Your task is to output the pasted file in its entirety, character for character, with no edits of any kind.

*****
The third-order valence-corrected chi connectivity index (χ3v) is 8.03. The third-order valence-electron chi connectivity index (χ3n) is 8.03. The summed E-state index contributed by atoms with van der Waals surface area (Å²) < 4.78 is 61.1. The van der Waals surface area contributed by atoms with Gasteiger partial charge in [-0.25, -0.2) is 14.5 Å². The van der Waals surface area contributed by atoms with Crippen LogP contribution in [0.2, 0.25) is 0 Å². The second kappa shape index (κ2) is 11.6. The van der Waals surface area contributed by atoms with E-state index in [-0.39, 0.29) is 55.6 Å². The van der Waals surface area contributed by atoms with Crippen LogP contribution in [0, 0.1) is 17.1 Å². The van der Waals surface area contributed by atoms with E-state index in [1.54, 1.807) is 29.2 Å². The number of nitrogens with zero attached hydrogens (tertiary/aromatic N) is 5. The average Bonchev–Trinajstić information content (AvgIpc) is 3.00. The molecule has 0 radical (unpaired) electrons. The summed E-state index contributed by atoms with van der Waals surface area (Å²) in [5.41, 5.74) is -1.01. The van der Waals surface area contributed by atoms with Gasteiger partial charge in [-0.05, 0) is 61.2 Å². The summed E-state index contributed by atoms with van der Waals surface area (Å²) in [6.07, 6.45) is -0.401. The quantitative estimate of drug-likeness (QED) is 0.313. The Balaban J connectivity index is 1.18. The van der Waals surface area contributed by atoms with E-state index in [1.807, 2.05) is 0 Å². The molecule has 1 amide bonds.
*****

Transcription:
The third-order valence-corrected chi connectivity index (χ3v) is 8.03. The third-order valence-electron chi connectivity index (χ3n) is 8.03. The summed E-state index contributed by atoms with van der Waals surface area (Å²) < 4.78 is 61.1. The van der Waals surface area contributed by atoms with Gasteiger partial charge in [-0.25, -0.2) is 14.5 Å². The van der Waals surface area contributed by atoms with Crippen LogP contribution in [0.2, 0.25) is 0 Å². The second kappa shape index (κ2) is 11.6. The van der Waals surface area contributed by atoms with E-state index in [-0.39, 0.29) is 55.6 Å². The van der Waals surface area contributed by atoms with Crippen LogP contribution in [0, 0.1) is 17.1 Å². The van der Waals surface area contributed by atoms with E-state index in [1.54, 1.807) is 29.2 Å². The number of nitrogens with zero attached hydrogens (tertiary/aromatic N) is 5. The average Bonchev–Trinajstić information content (AvgIpc) is 3.00. The molecule has 0 radical (unpaired) electrons. The summed E-state index contributed by atoms with van der Waals surface area (Å²) in [5.41, 5.74) is -1.01. The van der Waals surface area contributed by atoms with Gasteiger partial charge in [-0.05, 0) is 61.2 Å². The summed E-state index contributed by atoms with van der Waals surface area (Å²) in [6.07, 6.45) is -0.401. The quantitative estimate of drug-likeness (QED) is 0.313. The Balaban J connectivity index is 1.18. The van der Waals surface area contributed by atoms with E-state index in [1.807, 2.05) is 0 Å². The molecule has 1 amide bonds.